The actual dredging and "calling out' was a back aching task. The four or five man crew each had a dredge to work, which consisted of deftly heaving the dredge, a triangular affair with net, attached to a bass (grass) warp into the river and catching a turn on a thole or belaying pin in the bulwarks of the smack. Constantly heaving in and "dunking" the dredge in the water to relieve it of mud and other soluble matter was a tiring task, but it had its rewards. Sometimes apart from the brood and small oysters found, there would of more intrinsic value, ancient urns, pottery and invariably clay pipes. Before the close of day, the outers and brood would be placed in shallow boxes or tubs, measured two pecks to a "wash", and at a signal from the "Jury" boat the catch would be transported by row boat to that craft or the motor boat "Dan". It was an offence to retain any oysters in any of the working smacks, and the River police had authority to board any smack to ensure that there was no contravention of the bye-laws. Apart from the River police, maintained by Colchester Borough or Essex County so far as the Blackwter was concerned, there were the Oyster company's watch boats usually manned by aged shareholders. On the formation of the Tollesbury and Mersea Oyster Company in 1876, the dredgermen took out five "B" working shares apiece, and worked for a month or more without payment. These shares have been passed on from father to son in the course of years, but there are not now enough active shareholders to work the Company's grounds. In the old days, boys aged 13 years and above would be apprenticed to one or other of the master dredgermen for four years. The indentures, some of which were inscribed on parchment, provide quaint reading. The boys were paid 6d weekly, fortnightly in arrear, and there were fines of 2/- for various offences, including an enjoinder not to frequent alehouses, taverns or places of ill repute.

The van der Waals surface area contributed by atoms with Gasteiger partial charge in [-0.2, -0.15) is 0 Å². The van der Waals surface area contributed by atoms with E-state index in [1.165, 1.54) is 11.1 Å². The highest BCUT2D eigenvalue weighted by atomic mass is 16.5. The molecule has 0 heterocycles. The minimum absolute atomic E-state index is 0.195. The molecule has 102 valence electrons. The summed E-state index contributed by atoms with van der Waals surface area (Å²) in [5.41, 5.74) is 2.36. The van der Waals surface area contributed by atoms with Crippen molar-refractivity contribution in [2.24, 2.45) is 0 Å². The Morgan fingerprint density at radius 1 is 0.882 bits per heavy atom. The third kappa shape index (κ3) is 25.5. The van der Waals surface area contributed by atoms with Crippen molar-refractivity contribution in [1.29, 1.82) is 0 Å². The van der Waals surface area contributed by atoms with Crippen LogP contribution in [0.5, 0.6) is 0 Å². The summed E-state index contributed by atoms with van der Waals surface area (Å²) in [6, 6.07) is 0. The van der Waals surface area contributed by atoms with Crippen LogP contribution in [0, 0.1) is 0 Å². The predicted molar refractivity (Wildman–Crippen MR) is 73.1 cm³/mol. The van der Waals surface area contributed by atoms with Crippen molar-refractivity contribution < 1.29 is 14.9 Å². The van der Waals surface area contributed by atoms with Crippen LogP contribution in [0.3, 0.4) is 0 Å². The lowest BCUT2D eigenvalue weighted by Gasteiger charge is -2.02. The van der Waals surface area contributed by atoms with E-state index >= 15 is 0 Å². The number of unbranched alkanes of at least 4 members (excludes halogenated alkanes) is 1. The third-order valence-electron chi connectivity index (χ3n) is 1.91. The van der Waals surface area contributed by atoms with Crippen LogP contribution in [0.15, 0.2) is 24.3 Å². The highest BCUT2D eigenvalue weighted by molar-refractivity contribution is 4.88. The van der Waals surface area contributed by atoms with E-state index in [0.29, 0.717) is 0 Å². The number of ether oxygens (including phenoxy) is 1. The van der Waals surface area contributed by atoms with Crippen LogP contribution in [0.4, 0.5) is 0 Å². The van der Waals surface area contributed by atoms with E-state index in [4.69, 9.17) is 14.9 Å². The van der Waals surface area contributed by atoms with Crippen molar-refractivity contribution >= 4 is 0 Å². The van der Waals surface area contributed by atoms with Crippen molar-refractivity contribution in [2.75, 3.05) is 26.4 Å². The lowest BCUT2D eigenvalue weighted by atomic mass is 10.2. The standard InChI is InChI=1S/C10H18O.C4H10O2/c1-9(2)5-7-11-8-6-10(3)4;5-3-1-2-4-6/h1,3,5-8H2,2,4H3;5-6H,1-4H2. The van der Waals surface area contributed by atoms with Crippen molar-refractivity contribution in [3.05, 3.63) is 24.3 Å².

So far as the indentures of boys apprenticed to their fathers were concerned, the clauses regarding offences and fines were deleted by the Superintendent of the Mercantile Marine Office at Colchester, as without doubt parents could exercise a strong hold on their children in these old times. The apprenticeships produced some of the finest seamen to be found anywhere, and it is more than a pity that few of the younger generation are inclined to follow fishing as their calling, and thus protect their natural heritage.

In the early twenties, Major Kenrick McMullen, a small boat enthusiast and comparative newcomer to Tollesbury, advocated the construction of a footpath over the saltings from Little Marsh to a point near "The Whale". The proposition received the support of the majority of fishermen, but some were in favour of deepening "Woodrolfe Creek". This operation would have proved most expensive as one side of the creek would have to be shuttered to prevent the saltings eroding away. The schemes received the support of many people and the local M.P., butlack of funds and legal points for rights of way prevented either scheme from being put into effect, and has denied easy access to tidal water at Tollesbury.